Megan Williams is one of the most daring people I have met.
After hearing her story while researching wing walking, I couldn’t wait to talk to her. She is new to the world of wing walking, currently training with Mike and Marilyn at Mason Wing Walking Academy in Sequim, Washington. She is a frequent skydiver and a marathon runner, but on top of those incredible achievements, she is a Boston Marathon bombing survivor.
During this interview, I got to hear firsthand how Megan’s life has shaped her into a strong, fearless woman who loves wing walking. She overcame physical and mental boundaries and discovered a new level of adventure.
Megan’s story begins as a child with a passion for adventure. Starting at age 6 she would go skydiving strapped to her father’s body. She adored animals and at age 7 began learning equestrian vaulting. As she got older, she continued seeking things that gave her a huge adrenaline rush. With her adventurous spirit, she traveled the world doing skydiving, competing in marathons and triathlons, and climbing mountains.
On April 15, 2013 Megan was thrown for a loop when, at the Boston Marathon finish line, the ground beneath her shook with the intensity of a strong earthquake. After the initial shock she realized a bombing had occurred and that she had major injuries: a concussion and multiple shrapnel injuries all over her body. She was hospitalized for a week and a half and in a wheelchair through November. Participating in local activities helped her cope with the trauma, but Megan wanted to be in the air. Still without the ability to use her legs, Megan found a trapeze art organization that would work with her limitations, which helped her to move forward.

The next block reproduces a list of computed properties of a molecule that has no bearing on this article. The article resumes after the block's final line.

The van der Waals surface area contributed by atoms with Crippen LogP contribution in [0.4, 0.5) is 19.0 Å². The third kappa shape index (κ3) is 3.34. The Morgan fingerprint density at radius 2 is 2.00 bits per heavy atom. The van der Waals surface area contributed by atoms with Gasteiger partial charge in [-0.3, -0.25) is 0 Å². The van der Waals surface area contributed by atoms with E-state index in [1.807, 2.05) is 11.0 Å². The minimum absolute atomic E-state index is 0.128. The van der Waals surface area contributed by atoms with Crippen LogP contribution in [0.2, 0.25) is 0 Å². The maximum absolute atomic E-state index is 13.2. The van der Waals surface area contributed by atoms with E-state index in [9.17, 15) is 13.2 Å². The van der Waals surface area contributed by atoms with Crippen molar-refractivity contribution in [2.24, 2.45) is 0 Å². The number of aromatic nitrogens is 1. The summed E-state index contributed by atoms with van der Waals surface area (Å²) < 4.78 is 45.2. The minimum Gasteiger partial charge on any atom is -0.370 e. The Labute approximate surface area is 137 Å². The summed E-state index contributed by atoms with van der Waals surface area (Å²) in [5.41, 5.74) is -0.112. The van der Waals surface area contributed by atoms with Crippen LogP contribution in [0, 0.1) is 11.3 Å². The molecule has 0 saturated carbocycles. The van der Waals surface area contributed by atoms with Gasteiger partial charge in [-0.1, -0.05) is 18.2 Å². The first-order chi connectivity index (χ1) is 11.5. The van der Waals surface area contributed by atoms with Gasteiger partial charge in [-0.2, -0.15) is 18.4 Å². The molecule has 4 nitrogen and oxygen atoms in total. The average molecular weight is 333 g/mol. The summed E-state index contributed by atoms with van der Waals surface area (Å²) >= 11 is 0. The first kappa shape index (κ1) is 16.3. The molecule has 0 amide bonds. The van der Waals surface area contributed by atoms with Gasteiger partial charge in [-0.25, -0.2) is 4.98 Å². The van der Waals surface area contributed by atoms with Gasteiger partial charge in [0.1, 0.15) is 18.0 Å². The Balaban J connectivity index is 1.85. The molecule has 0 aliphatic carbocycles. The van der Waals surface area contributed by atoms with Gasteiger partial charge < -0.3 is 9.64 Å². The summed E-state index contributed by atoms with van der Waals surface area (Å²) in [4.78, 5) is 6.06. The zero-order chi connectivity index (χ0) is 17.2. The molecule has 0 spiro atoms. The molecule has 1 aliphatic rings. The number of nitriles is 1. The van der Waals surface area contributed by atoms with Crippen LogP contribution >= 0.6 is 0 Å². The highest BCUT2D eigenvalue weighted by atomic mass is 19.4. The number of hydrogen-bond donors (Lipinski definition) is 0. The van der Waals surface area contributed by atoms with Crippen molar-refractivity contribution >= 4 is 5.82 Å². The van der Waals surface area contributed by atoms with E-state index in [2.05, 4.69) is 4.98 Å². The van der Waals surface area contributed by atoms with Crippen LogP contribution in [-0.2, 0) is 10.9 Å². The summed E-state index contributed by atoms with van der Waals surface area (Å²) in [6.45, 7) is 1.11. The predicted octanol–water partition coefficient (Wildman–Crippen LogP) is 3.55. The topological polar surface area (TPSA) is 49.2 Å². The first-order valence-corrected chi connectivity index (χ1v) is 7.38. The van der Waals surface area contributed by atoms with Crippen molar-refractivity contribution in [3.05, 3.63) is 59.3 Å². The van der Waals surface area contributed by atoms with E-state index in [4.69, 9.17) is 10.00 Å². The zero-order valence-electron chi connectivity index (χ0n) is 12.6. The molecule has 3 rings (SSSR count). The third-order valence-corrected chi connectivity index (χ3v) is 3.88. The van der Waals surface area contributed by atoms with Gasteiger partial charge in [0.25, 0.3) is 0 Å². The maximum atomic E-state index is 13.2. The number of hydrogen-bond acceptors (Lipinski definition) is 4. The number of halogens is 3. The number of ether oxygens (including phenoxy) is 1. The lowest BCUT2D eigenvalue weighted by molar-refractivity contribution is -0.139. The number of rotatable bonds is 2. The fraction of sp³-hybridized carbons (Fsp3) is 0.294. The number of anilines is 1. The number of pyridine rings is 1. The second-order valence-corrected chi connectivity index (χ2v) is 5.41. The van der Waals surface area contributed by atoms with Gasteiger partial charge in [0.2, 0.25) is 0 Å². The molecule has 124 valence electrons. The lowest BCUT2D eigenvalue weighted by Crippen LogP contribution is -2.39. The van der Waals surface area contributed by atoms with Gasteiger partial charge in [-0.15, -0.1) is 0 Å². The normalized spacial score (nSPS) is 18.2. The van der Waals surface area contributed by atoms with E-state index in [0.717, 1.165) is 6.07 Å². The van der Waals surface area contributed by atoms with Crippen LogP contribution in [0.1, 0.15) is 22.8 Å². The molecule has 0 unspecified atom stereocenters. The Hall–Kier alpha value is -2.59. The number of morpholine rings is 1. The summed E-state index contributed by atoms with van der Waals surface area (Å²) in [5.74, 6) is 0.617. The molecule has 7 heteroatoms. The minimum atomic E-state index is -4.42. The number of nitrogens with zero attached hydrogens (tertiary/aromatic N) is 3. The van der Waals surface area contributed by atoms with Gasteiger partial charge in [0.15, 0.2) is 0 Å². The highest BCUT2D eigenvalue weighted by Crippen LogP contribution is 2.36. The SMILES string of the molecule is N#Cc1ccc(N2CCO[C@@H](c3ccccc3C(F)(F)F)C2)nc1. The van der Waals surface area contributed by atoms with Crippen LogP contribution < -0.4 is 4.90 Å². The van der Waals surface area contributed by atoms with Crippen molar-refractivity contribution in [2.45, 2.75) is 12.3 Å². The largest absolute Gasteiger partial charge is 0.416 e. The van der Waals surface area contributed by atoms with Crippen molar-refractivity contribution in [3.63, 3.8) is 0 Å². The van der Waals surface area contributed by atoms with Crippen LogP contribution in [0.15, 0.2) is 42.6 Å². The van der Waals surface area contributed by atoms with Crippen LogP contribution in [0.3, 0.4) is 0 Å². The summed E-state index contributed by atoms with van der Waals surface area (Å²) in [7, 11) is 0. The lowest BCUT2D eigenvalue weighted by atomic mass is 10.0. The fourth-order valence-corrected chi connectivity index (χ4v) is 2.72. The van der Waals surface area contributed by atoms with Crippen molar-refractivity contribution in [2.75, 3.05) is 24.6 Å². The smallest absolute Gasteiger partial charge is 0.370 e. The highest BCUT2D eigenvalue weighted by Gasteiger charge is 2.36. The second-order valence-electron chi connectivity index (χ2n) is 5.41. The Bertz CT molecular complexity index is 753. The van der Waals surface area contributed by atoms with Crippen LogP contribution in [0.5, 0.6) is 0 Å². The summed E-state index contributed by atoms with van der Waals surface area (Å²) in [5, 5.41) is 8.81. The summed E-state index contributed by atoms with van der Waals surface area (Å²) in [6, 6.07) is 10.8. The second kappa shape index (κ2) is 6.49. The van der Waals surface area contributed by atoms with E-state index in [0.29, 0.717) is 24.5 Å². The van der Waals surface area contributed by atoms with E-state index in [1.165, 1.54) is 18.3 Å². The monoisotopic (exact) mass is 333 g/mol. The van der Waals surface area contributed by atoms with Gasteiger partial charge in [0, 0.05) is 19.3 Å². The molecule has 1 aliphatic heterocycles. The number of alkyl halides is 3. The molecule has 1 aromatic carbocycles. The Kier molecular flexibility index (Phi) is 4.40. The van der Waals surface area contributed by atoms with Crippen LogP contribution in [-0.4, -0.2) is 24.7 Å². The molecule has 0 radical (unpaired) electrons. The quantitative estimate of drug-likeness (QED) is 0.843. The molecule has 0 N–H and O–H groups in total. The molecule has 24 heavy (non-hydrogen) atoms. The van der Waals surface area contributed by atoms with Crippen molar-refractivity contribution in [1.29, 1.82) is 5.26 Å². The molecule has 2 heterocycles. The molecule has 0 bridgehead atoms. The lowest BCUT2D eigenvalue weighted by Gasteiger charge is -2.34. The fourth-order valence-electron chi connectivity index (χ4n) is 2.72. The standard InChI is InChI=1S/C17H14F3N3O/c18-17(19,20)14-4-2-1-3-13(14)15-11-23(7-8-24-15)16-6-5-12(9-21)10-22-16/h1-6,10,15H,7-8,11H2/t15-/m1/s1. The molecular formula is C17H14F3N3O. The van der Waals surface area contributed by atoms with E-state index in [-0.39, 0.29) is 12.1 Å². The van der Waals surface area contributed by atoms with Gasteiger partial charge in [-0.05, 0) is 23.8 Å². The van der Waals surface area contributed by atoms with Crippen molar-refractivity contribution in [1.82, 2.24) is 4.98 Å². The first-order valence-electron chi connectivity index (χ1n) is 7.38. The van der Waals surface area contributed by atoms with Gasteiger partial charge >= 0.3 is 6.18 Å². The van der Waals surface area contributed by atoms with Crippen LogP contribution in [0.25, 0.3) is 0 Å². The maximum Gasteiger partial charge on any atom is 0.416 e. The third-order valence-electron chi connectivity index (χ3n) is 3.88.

Megan’s desire to overcome, and to continue in her love of extreme sports, as well her background in gymnastics, dance and trapeze arts was the perfect segue into wing walking.
How did your love for adventure lead you into wing walking?
When I was about 17, my mom let me do wing walking overseas. It was actually more of a wing-ride, where you start out buckled in on the top wing. Recently, as I was searching for high-adrenaline activities, I came across the Mason Wing Walking Academy website and found out that I could take lessons that would teach me technique instead of starting me out strapped onto the wing. I could learn how to move around the plane if I was willing to go to Sequim, Washington. I decided it would be a lot of fun and it was! I actually feel more secure being able to move around rather than just being hooked onto the wing. It is much safer to be in the cockpit for takeoff and landing with the seatbelt buckled.
Can you describe what training is like?
Training with Mike and Marilyn is as nice as could be! You arrive at this amazing property, see their incredible planes, and are given a tour. They make you feel right at home. And before you get in the plane they show you what you are going to do: you learn hand signals to communicate if you want more or less of something, or just want to enjoy the flight. You learn about the “wing wag” which is a side-to-side tilt and what Mike, the pilot, uses to get your attention, since he is behind you. You learn about your starting positions and initially you practice the movements for getting around the plane on the ground without the safety cable.
For me, I am a person who very much depends on muscle memory. With my circus background, I train, train, train! I go into autopilot and depend on my body to do the movement. I do the same motions over and over to get it in my body.
Once you are okay with all the steps, movements, and places to hold on, you climb into the cockpit with the safety cable and then you move around the plane. You have to make sure you don’t get the cable buckled in the seatbelt or wrapped around your leg, or stuck anywhere. You have to learn how to move it to get it out of your way. They explain the steps, and what you grab as you climb up to the top and onto the lower wing.
Marilyn stays by your side and walks you through the steps slowly. They are both so great with questions. Also, they have GoPro cameras all around the plane so once you finish your flight, they review the videos and give you great feedback.